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Making Contact: SETI Artists in Residence

This group exhibition features artists from the SETI Artist in Residence (AIR) program, including Danny Bazo, George Bolster, Charles Lindsay, Marko Peljhan, Rachel Sussman, Martin Wilner and Karl Yerkes. Making Contact marks the first SETI AIR group exhibition.

The work in Making Contact expands upon the SETI Institute’s mission to explore, understand and explain the origin, nature and prevalence of life in the universe. The exhibiting artists bring fresh perspectives to help navigate difficult concepts and help build bridges to broaden awareness of the science carried out at the SETI Institute. Additionally, many of the works have never been exhibited to the public.  “We’re excited to bring together the art, science and ideas of this unique international program and share it with our community,” says Marianne McGrath, NUMU art curator.

SETI AIR Exhibited Works

The artist team of Danny Bazo, Marko Peljhan and Karl Yerkes has created Somnium which examines both the micro and macro when considering planetary potential within a swath of the universe captured by the Kepler telescope. George Bolster’s film, The Moon, McMoons, and The Moon Museum illuminates our human endeavors to preserve culture relating to our fascination with the Moon. The sculpture and mixed media works by Charles Lindsay manifest in the confluence of re-purposed technology and Apollo images to create imaginary machines and lunar landscapes. In exploring the origins of our universe, Rachel Sussman integrates intention into the quest to understand the nature of the cosmos and our role as its inhabitants. Artist and psychiatrist Martin Wilner renders his series of monthly conversations with SETI scientists using a calendar format, creating spectacular illustrated diaries of correspondence with his subjects.

About SETI and SETI Institute
SETI, the Search for Extraterrestrial Intelligence, is an exploratory science that seeks evidence of life in the universe by looking for some signature of its technology.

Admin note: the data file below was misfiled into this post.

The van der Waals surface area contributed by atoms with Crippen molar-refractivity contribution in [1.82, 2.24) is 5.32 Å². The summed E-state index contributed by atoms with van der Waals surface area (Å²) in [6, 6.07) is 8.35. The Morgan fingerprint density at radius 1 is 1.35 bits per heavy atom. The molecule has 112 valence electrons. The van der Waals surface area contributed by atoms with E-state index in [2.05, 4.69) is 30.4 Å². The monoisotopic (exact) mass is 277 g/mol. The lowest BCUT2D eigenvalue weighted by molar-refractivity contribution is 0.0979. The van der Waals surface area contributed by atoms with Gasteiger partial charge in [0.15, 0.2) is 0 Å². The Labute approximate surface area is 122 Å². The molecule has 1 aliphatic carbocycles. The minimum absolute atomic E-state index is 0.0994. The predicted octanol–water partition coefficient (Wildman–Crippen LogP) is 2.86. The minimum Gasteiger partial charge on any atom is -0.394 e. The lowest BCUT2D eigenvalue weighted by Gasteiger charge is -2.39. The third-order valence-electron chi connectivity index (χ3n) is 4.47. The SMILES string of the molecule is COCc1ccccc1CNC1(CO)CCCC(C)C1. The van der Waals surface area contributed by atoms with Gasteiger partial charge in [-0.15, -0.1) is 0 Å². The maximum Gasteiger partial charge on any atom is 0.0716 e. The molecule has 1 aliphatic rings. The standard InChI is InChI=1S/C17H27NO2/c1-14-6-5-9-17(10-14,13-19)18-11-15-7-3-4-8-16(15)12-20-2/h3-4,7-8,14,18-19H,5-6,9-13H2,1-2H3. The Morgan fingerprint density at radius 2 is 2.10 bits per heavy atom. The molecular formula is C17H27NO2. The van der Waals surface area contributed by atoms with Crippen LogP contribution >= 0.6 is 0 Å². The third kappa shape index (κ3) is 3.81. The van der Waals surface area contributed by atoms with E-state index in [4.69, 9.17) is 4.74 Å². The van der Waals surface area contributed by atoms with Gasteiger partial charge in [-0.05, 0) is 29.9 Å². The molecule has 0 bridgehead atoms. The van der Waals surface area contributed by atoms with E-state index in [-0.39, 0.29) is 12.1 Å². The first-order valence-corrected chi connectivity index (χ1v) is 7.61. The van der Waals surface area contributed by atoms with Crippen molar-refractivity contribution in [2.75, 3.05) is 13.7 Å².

Our current understanding of life’s origin on Earth suggests that given a suitable environment and sufficient time, life will develop on other planets. Whether evolution will give rise to intelligent, technological civilizations is open to speculation. However, such a civilization could be detected across interstellar distances and may actually offer our best opportunity for discovering extraterrestrial life in the near future.

The SETI Institute’s mission is to explore, understand and explain the origin, nature and prevalence of life in the universe. It is a private, nonprofit organization dedicated to scientific research, education and public outreach. Founded in November 1984, the SETI Institute began operations on February 1, 1985. Today it employs over 130 scientists, educators and support staff. Research at the Institute is anchored by three centers, the Center for Education, the Carl Sagan Center for the study of life in the universe, and the Center for Public Outreach. For more information:

Making Contact Artist/Scientist Panel Discussion will be held at NUMU on on Saturday, November 5th from 3pm-4:30pm

Making Contact is generously supported by The Robert Lehman Foundation, The Applied Materials Foundation, The SETI Institute, Montalvo Arts Center and The Lucas Artists Residency Program. NUMU gratefully acknowledges support from the Town of Los Gatos and its many donors and members. Additional funding provided by UBS.

Views of the installation, as photographed by Charles Lindsay, SETI AIR Program Director.

Below is a time lapse video of artist Rachel Sussman creating the Cosmic Microwave Sand Mandala, installed in Making Contact.